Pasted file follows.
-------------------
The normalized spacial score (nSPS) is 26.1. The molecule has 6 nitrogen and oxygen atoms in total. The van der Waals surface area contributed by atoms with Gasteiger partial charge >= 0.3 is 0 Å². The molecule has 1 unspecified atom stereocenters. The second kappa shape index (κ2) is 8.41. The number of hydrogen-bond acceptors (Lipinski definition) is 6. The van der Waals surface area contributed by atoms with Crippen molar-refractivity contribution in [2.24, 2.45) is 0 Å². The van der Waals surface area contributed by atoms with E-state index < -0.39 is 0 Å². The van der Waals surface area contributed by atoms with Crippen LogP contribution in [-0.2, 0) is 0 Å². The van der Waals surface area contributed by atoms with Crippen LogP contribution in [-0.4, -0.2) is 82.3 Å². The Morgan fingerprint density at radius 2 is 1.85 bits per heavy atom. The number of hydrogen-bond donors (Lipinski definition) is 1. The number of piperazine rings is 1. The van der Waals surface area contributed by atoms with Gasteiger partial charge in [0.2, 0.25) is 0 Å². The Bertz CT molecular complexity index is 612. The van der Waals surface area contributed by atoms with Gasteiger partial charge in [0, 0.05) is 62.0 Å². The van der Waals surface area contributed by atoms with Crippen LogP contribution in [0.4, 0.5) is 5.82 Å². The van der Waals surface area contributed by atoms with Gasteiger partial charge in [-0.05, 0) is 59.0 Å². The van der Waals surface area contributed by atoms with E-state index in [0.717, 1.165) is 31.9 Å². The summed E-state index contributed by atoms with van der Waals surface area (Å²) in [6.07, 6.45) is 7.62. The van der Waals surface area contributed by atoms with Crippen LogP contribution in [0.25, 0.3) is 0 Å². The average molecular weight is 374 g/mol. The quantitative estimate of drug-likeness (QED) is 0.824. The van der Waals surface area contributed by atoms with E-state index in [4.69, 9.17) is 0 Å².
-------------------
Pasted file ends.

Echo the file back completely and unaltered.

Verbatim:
The normalized spacial score (nSPS) is 26.1. The molecule has 6 nitrogen and oxygen atoms in total. The van der Waals surface area contributed by atoms with Gasteiger partial charge >= 0.3 is 0 Å². The molecule has 1 unspecified atom stereocenters. The second kappa shape index (κ2) is 8.41. The number of hydrogen-bond acceptors (Lipinski definition) is 6. The van der Waals surface area contributed by atoms with Crippen molar-refractivity contribution in [2.24, 2.45) is 0 Å². The van der Waals surface area contributed by atoms with E-state index < -0.39 is 0 Å². The van der Waals surface area contributed by atoms with Crippen LogP contribution in [-0.2, 0) is 0 Å². The van der Waals surface area contributed by atoms with Crippen LogP contribution in [-0.4, -0.2) is 82.3 Å². The Morgan fingerprint density at radius 2 is 1.85 bits per heavy atom. The number of hydrogen-bond donors (Lipinski definition) is 1. The number of piperazine rings is 1. The van der Waals surface area contributed by atoms with Gasteiger partial charge in [0.2, 0.25) is 0 Å². The Bertz CT molecular complexity index is 612. The van der Waals surface area contributed by atoms with Gasteiger partial charge in [0, 0.05) is 62.0 Å². The van der Waals surface area contributed by atoms with Crippen LogP contribution in [0.4, 0.5) is 5.82 Å². The van der Waals surface area contributed by atoms with Gasteiger partial charge in [-0.05, 0) is 59.0 Å². The van der Waals surface area contributed by atoms with E-state index in [0.717, 1.165) is 31.9 Å². The summed E-state index contributed by atoms with van der Waals surface area (Å²) in [6.07, 6.45) is 7.62. The van der Waals surface area contributed by atoms with Crippen LogP contribution in [0.25, 0.3) is 0 Å². The average molecular weight is 374 g/mol. The quantitative estimate of drug-likeness (QED) is 0.824. The van der Waals surface area contributed by atoms with E-state index in [4.69, 9.17) is 0 Å².